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Jan 27/17

How to Pick the Preakness Winner Posted by: Aaron Stearns | 0 Comments

So now we move on to the second leg of the Triple Crown. First let’s talk about the Derby. No denying that Orb ran a huge race and was a very impressive winner. Even more impressive than Orb was his jockey, Joel Rasario. Perhaps the hottest jock in the world. Orb has been a stalker laying just a few lengths off the winner in all of his previous starts. He was smart enough to lay way back in the field and the record setting pace. There’s an old adage that “pace makes the race,” and that has never been more true than in this running of the Kentucky Derby. Well played, Joel. 

Palice Malice got away from Mike Smith and ran the 1st quarter mile in 45.33 and ¾ mile in 1:09.80. The 4th fastest ½ mile and 2nd fastest ¾ mile in the 139-year history of the Derby. That set it up perfectly for a closer. The horses in the first four positions early in the race finished 6th, 12th, 14th and 17th. That’s an almost impossible pace to stay with and finish in 1 ¼ mile race. To put this in perspective, it’s like going bar hopping and drinking 6 Maker’s Mark and Sevens in the first club in the first hour. That rarely ends in a good finish either. It’s going to be a short night or a long one depending on your perspective. Just an example, not a personal experience. Really. The top three finishers came out of another time zone. No surprise.

So while the Derby winner fit my profile perfectly, alas he was not my top choice. Wait a minute, this just in … the horse I placed a small wager on just finished. Rumor is that he’ll soon be appearing in your local county fair walking in circles and charging 25 cents a ride. Crow is indeed delicious if served hot. If “Snooky the Booky” is reading, the check’s in the mail. So enough about the Derby, PLEASE let’s move on to the Preakness.

The Preakness is run in Baltimore, Maryland every May two weeks following the Kentucky Derby at a distance of 9.5 furlongs. For those of you not familiar with a furlong it’s an 8th of a mile. Rich in tradition this will be the 138th “Run for the Black-Eyed Susans.” Every year they place a blanket of black-eyed Susans around the winners neck. The horse’s neck, not the jockey’s. A little trivia … they’re not really Black-eyed Susans but Viking daisies decorated to look like black-eyed Susans. Black-eyed Susans aren’t in season this time of year. Also, the Preakness is the second leg of the coveted Triple Crown. The Belmont stakes are the 3rd leg and take place three weeks after the Preakness.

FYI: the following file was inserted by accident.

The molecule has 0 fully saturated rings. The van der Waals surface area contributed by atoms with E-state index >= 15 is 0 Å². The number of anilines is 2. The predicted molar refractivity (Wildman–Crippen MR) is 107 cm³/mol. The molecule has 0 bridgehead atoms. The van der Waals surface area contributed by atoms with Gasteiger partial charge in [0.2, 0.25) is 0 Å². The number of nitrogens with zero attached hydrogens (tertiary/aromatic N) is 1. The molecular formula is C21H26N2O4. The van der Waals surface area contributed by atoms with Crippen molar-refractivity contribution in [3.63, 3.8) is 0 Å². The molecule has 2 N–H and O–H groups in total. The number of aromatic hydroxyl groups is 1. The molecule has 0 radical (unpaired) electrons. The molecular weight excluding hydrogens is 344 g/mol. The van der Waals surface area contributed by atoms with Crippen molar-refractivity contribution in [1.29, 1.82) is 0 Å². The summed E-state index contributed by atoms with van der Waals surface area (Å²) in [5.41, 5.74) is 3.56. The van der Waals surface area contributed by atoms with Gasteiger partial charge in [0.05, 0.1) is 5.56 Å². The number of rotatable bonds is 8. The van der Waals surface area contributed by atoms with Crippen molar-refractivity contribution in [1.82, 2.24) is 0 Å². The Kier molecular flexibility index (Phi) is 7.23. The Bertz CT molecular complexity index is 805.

In the last 10 runnings of the Preakness the horses coming out of the Derby have done quite well. Four of the Derby winners have also won the Preakness. Two of the winners ran 2nd in the Derby. One ran 4thand one ran 6th in the Derby. Only two winners of the Preakness didn’t participate in the Derby. One of those was a filly that won the Kentucky Oaks by a football field, and the other came out of a win in the Grade 111 Withers Stakes. Both of these won the Eclipse award as the champion 3-year-old horse and filly of the year respectfully. So enough about the “fresh horse angle.”

Here are a few observations for you to consider. In my opinion, Orb is simply the best horse. The best horse doesn’t always win, but he should be much closer to the pace in the Preakness. It’smyluckyday is probably the fastest horse at 1 1/6 miles but this is 1 3/16. I like Oxbows race in the derby a lot holding on for 6th while pushing that frantic early pace, but he’s never run fast enough to win this race. Goldencents had an excuse in the derby trying to keep up early in the race and looks to me like he didn’t like the slop. Krigger felt that and wrapped him up around the 6F mark. Wise jockey taking care of his horse. I like him best of the speed horses. Mylute ran a good race falling way back early after “checking” at the start. This horse is getting better and better and has run fast enough to win this race. Will Take Charge is my best longshot. He’s one of those Wayne Lukas horses that just seem to be coming up to a big race.

I’ll be back for the Belmont in June, and will give you my top pick to win. Before I can do that we have to make sure all disclaimers are included. I’m not suggesting you wager blah, blah, blah. We’re not guaranteeing results blah, blah, blah. We’re not responsible if you bet and lost the pink slip on your Double Wide blah, blah, blah. We have our crack legal team of Dewey, Cheatam and Howe working on that as we speak. In the meantime I hope I have given you some information that will be useful in picking the Preakness winner so that it will be more enjoyable to “watch” the race.

Scott Copeland’s been playing the horses for more than 30 years. He’s cashed his share of IRS tickets. He’s also had days like that day at Evangeline Downs. All honest handicappers have. He learned much of what he knows from an old friend and professional handicapper named Ray “Sport” Jackson. He had an opportunity to do it professionally 23 years ago, but being married to a professional handicapper did not play well with Copeland’s wife. He kept his day job and his wife, but still has a passion for playing the ponies.



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